Even newer pipes, with high-strength steel alloy API-5L-X70 or higher used since the 80s, the presence of hydrogen in the gas stream can be detrimental to the steel microstructure. This safety issue has led some experts to call for entirely new pipelines to be laid down, built from the pipe with metallurgical properties that can resist hydrogen embrittlement. However, this approach would take years to complete and cost trillions to install at a nationwide level.

If existing pipelines could be made safe for H2 blending, refurbishment would provide massive cost and time savings, would require less modification, and possesses right of way (ROW) to implement hydrogen strategy in a short span of time.

Figure 3: Pipeline Map of the US

HydroPel: An Advanced Nanocomposite Surface Protection

Transforming existing natural gas pipelines to accommodate H2 blending requires a new technology that can mitigate H2 diffusion into steel microstructure. The current state-of-the-art approaches, utilizing materials such as PTFE, polyethylene, and rubber-based materials, require a complex application process that results in significant constriction in diameter and therefore flow.

Current liners or coatings add thickness (>20mil) to pipe walls and are difficult to install and are prone to leaks due to challenges in varying-sized connections, weld joints, and so on. To address this unique challenge, Oceanit developed an advanced nanocomposite surface protection: HydroPel. The nanocomposite is a sub-4mil thickness surface treatment, that prevents H2 diffusion and can be applied in situ or at the pipe production stage. When exposed to embrittling H2 environments HydroPel-treated steel showed a negligible change to tensile strength and specified minimum yield strength (SMYS), compared to unprotected bare steel which failed due to hydrogen embrittlement (Figure 4).

As of 2022, experts estimate a cost $4.65 million/mile (36” diameter) to lay new pipelines. HydroPel can be applied to existing pipelines at just $0.239 million/mile –1/20th of the cost.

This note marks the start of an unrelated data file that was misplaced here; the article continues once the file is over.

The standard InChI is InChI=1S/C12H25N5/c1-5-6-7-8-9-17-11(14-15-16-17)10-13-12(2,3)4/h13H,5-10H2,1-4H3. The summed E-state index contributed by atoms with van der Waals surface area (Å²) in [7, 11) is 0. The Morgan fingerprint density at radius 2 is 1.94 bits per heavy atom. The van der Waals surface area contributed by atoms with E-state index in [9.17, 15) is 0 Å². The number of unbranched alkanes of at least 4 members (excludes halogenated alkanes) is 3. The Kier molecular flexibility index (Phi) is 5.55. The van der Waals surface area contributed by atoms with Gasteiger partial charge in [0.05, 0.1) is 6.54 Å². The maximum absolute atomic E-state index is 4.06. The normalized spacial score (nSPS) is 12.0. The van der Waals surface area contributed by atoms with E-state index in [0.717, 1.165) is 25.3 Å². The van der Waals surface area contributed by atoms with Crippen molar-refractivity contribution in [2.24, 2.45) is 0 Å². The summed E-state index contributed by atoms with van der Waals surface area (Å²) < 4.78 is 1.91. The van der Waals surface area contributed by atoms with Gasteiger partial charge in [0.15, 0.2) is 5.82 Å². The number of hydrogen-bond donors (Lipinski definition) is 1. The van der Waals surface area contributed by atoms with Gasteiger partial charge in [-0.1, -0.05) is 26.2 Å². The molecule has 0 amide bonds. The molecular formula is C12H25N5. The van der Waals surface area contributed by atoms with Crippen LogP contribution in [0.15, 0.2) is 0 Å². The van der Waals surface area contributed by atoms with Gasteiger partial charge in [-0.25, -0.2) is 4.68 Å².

Based on an in-depth techno-economic assessment (TEA), it is estimated that repurposing the existing 36” diameter pipeline with HydroPel would be just 6% of the cost of installing a new hydrogen pipeline. Repurposing 10,000 miles of existing pipeline with HydroPel technology would provide savings of close to ¼ trillion dollars over a 40-year time span.

Figure 4: Fracture Resistance of Steel
Figure 4: CAPEX Savings on New vs. HydroPel Repurposed Natural Gas Pipeline

Utilization of H2 as a carbon free energy source requires scalable technologies that can be readily implemented in our existing energy infrastructure. HydroPel can solve the H2 transportation challenge, but is just the first step in global decarbonization.

Pipelines are the arteries of any country, carrying essential ‘energy’, in the form of oil and natural gas. Slowly replacing natural gas with hydrogen in these arteries will accelerate our transition in energy generation and utilization and directly address net zero carbon emission goals. Ensuring the performance and safety of pipelines is critical before implementing such changes in gas composition.

To make the pipe dream of utilizing existing natural gas pipelines for H2 transport a reality, a technological solution that is disruptive, scalable, and efficient is required. HydroPel builds upon years of experience in protecting and improving pipeline efficiency and can deliver on the necessary needs for safe H2 transport, promoting immediate decarbonization in the energy sector.